“Fine speech is not becoming to a fool; still less is false speech to a prince.”
This proverb is a warning to avoid the fine speech of a fool and the false speech of a misguided leader. It should be noted that fine speech and foolish speech are sometimes found together. Political leaders sometimes use fine speech in order to speak misleading falsehoods. They will give dramatic speeches and make sweeping promises, but sometimes they don’t tell the truth. What they want is the position and power of elected office, and what they say is what a voting block of people want to hear.
Consider the “Green New Deal” that was recently promoted by a very young, very inexperienced person just elected to Congress for the first time. Obviously, I can’t go into all the details here, but this proposed resolution calls for an absurdly radical transformation and overhaul of the American economy, energy use, and infrastructure.
The core talking point -- the central narrative -- is the alleged “existential threat” of climate change. This popular but misguided meme appeals to young people and the liberal left, but it must be asked: What are the credentials and credibility of the young politician who proposed the GND? She has no expertise or experience in business, economics, energy infrastructure, or climate science. She also has no expertise or experience in politics.
However, she is very good at “fine speech.”
When you evaluate the GND, basic wisdom reveals that the financial cost alone would be astronomically prohibitive. It would cost tens of trillions of dollars and require infrastructure work that is virtually impossible to complete. If adopted, the GND would devastate our country. Despite the fiscal, economic, and social realities, the GND has been endorsed by almost every Democratic politician, and especially those Democrats declaring their candidacy for the 2020 presidential election.
Yesterday I saw a fascinating video where these presidential hopefuls publicly and vigorously declared their support for the GND. Over and over these politicians said “Yes” to the GND. “We must act now!” was their common message. But Mitch McConnel, Senate Majority leader, called their bluff. Tuesday of last week he brought up the measure for a vote in the Senate, forcing members to go on record to either support or oppose the GND resolution. Zero senators voted in favor. 57 voted against it, 43 voted “present.” And to repeat, none voted “yes.”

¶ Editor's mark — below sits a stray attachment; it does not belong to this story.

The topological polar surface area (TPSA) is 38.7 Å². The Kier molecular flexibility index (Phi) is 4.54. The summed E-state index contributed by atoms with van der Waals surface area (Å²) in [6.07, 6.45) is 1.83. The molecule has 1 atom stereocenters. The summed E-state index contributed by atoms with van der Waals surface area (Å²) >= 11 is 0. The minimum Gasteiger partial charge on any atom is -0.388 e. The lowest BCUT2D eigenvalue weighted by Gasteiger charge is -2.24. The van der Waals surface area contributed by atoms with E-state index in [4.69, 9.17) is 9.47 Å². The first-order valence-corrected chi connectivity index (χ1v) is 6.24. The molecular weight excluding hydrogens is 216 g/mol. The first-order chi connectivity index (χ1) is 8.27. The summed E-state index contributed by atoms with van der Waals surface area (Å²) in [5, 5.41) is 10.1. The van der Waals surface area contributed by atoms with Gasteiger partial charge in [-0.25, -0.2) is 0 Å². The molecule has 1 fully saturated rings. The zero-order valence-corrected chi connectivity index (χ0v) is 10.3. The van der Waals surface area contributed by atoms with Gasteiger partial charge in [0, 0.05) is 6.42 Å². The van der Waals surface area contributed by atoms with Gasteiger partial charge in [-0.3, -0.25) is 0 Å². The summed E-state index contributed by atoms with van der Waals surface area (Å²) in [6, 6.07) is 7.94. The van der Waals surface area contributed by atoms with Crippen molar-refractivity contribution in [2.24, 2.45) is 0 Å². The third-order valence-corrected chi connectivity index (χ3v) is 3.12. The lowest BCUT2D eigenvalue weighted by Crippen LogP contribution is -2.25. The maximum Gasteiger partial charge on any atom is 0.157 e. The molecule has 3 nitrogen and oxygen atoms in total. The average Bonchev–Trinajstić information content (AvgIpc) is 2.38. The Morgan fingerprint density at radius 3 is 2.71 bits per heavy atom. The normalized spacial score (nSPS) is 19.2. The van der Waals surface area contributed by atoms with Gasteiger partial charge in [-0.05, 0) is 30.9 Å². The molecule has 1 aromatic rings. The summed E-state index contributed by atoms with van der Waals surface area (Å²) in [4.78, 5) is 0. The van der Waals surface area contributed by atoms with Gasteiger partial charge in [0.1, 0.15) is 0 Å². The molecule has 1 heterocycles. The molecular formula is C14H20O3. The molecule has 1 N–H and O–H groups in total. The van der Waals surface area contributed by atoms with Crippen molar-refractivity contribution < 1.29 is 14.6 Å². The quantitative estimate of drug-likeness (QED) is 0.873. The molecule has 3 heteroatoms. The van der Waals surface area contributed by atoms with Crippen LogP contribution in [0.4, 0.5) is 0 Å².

The Democratic presidential hopefuls said yes in public, but did not vote yes in the senate. This includes Senator Ed Markey, a Democrat from Massachusetts who was the co-sponsor of the GND resolution.
Let’s be clear … Republicans have also been guilty of this kind of inconsistency, so it is not unique or exclusive to Democrats. I use the GND as an example, however, because of the extreme nature of what it proposes, and because it exposes the reckless things politicians will sometimes say to get elected. It also exposes the pernicious partisan politics that currently grip our nation.
The GND is a glaring contemporary example of precisely the message (and warning) we are given in Proverbs 17.7: “Fine speech is not becoming to a fool; still less is false speech to a prince.”
We are living in a time of reckless rhetoric disguised as fine speech. As I wrote earlier this week, discussions of issues are often shallow, polarized, and plagued with misinformation. We desperately need the discipline and wisdom to discern both “the fine speech of a fool and the false speech of a leader.” We must not allow misguided politicians (or anyone else) to deceive us with their misleading messages.
Here is one final scripture that speaks to this: “The words of a wise man’s mouth win him favor, but the lips of a fool consume him. The beginning of the words of his mouth is foolishness, and the end of his talk is evil madness.”
May we have ears to hear.